She loads the spider mines aboard, in preparation for deploying them against pirates. Imogen encourages her to save them for when the pirates are actually exploring outside their vessel, rather than setting up any ambushes with them out in the wilderness. “You can zoom around on Old Red faster than a pirate can move on foot, so it’s not like any of them would give chase. And I don’t want any of us to actually set them off ahead of time.”
Lilly nods. “Good point. That would be dumb.”
A distant, screaming whine grows louder, and they all look up to see a sleek protoss fighter burst from a mist cloud. Two zerg flyers trail behind it. Imogen turns to Aiden, worried that these zerg have somehow not gotten the message that Malorn is here to help. “Brother, can you do something about that?”
“We’re just keeping an eye on him,” Aiden responds defensively, “making sure he doesn’t cause any trouble.” Imogen frowns. “He’s getting his own escort. Nothing wrong with that.”
The long, pointed fighter bears twin mounted laser cannons but is not currently in position to fire. Malorn’s craft is a bit faster than the scourge, and he executes a quick loop-de-loop maneuver to try to position himself behind them. He does not line himself up quite right, but it turns out not to matter. The scourge are sufficiently confused by his actions that they collide into each other and explode.
“This would be your protoss friend, then?” Aiden says angrily to Imogen upon the death of the zerg.
Imogen sighs, annoyed herself. “That’s what you get for harassing him!”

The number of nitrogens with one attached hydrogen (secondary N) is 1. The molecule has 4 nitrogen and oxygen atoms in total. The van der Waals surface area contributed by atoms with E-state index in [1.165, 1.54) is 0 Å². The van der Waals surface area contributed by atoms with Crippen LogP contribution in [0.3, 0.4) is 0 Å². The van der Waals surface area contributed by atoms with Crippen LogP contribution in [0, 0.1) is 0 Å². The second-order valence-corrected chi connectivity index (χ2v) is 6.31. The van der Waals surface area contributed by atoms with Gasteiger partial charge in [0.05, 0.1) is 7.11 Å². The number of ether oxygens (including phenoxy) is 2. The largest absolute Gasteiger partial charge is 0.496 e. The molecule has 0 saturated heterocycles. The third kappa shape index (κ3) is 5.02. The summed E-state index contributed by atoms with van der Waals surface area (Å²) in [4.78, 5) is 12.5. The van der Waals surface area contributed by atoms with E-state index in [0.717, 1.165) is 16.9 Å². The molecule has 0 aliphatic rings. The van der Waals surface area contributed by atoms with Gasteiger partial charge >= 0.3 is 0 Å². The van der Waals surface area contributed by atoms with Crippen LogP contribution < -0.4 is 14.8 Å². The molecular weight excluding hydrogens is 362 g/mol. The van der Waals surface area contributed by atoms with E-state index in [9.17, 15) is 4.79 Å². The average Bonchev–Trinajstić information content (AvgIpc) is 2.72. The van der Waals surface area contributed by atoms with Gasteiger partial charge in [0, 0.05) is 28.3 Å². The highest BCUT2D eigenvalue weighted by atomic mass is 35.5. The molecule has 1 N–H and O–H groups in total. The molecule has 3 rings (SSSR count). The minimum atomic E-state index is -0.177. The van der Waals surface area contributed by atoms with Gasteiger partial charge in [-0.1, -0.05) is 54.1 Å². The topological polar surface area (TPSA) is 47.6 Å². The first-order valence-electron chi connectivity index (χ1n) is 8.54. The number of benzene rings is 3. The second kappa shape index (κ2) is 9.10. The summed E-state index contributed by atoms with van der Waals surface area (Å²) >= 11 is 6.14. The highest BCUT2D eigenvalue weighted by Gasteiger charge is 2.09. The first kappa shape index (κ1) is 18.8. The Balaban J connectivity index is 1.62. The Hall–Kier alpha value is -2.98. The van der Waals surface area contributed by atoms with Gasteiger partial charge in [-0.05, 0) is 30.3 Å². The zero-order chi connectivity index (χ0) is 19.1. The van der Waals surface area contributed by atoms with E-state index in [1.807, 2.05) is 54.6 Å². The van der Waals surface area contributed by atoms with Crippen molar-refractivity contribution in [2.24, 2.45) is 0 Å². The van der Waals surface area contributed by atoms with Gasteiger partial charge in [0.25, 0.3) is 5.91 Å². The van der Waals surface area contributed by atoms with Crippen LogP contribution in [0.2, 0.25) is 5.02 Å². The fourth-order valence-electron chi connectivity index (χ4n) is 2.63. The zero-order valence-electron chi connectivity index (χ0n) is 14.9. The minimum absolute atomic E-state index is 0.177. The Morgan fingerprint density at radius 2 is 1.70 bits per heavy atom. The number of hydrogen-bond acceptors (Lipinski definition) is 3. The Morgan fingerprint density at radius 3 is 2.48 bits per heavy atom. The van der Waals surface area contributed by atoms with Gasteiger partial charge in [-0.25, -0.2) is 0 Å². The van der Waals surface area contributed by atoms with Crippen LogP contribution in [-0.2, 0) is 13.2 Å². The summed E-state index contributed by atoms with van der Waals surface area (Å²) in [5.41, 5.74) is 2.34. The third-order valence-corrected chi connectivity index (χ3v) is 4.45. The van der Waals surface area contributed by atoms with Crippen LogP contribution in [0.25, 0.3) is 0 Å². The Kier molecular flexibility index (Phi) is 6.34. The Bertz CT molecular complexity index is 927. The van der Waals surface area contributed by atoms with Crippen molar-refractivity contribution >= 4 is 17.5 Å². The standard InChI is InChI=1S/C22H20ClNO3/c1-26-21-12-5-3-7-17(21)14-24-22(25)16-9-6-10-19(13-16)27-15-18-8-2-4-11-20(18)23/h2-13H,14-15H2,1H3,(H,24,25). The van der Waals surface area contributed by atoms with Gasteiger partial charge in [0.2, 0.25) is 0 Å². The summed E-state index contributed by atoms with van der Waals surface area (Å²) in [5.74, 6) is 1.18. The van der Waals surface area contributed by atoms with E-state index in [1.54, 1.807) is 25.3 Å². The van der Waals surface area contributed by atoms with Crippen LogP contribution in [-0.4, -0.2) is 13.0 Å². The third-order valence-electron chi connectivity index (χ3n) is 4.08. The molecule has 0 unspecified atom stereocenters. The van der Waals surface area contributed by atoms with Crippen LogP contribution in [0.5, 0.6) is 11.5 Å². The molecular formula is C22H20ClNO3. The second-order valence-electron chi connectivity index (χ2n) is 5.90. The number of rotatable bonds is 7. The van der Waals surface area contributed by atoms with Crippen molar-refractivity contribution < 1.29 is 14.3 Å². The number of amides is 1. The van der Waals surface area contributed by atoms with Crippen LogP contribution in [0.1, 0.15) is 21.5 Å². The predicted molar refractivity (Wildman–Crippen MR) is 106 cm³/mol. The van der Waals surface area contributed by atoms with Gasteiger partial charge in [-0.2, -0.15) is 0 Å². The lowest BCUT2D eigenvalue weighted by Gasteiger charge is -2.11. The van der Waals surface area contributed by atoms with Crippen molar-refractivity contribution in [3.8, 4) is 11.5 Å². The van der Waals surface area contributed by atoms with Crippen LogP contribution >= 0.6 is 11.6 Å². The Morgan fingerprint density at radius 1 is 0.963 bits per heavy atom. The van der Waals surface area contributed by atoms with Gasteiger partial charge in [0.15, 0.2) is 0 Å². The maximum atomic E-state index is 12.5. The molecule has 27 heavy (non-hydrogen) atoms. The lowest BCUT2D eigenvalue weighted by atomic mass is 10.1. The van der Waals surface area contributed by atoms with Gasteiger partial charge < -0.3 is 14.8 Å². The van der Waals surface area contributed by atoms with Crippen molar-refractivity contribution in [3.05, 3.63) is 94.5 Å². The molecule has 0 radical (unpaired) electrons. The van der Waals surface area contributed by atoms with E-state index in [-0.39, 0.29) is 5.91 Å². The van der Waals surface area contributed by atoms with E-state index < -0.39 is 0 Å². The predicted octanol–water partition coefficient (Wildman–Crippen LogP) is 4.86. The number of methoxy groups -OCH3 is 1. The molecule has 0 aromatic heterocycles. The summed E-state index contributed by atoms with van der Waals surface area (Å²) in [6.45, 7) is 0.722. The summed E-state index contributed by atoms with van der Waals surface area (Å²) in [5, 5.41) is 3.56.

Aiden rails, “He just comes flying into zerg space—”
“Because we told him there’s a pirate issue.”
“Aye. We were just keeping a close eye on him,” Aiden reiterates.
“No. You were antagonizing him.”
“We have to stay careful. I don’t know if you remember, but I mentioned yesterday that his people have been fighting the zerg Swarm for these past four years.”
Imogen’s dander is up now as well, and she lays into her brother. “And I told you that he is coming to help us fix your problem. The zerg, which you told me are all about taking out Mengsk now, have been assaulting protoss space. That’s got nothing to do with Mengsk.”
“I don’t know what that’s got to do with Mengsk,” Aiden replies. “I know it’s a thing that’s happening, and I trust that it’s important.”
“You, Brother, need to remember who you are. I know things are changing for you now, but if you lose your humanity in all this, then you’re nothing but a pile of organic matter to them. The Queen of Blades is not the only one who gets to keep part of herself.” Sarah Kerrigan is still self-aware enough to be angry at someone who betrayed her as a terran. Imogen hopes Aiden can retain some of the more positive memories of his time as a terran.
“Those are harsh words, Sister,” Aiden grinds out, but those very words seem to sink in a bit, such that he admits he does not have the full picture. “I’m still coming to understand things. There’s a lot of bad blood between our people.”
“Aye, it’s on both sides,” Imogen agrees, “which is why antagonizing him was a dumb idea.”
Lilly, who has watched this sibling squabble without getting involved, nods in agreement. “That was dumb.”
“We’re taking precautions. The scourge did their job. He’s some fancy flyboy protoss, and he’s made his point. We’ll hold off. Hopefully he’s as capable as you say he is.” Aiden releases a long breath. “I’ll go get the zerglings while you greet your ally.” He stalks off.
Lilly watches him go and then turns to Imogen. Something Aiden said at the start of that argument has been gnawing at her. “Zerg space?” As far as she knows, Jarban Minor is part of the Umojan Protectorate. Imogen’s brother is a little too zerg-nationalist for Lilly’s tastes.
Imogen shakes her head slowly. “This planet was Umojan; I learned about it in school. But zerg are here now. And you’ve seen that building. The Umojans are dead. Either that, or they’re fled.”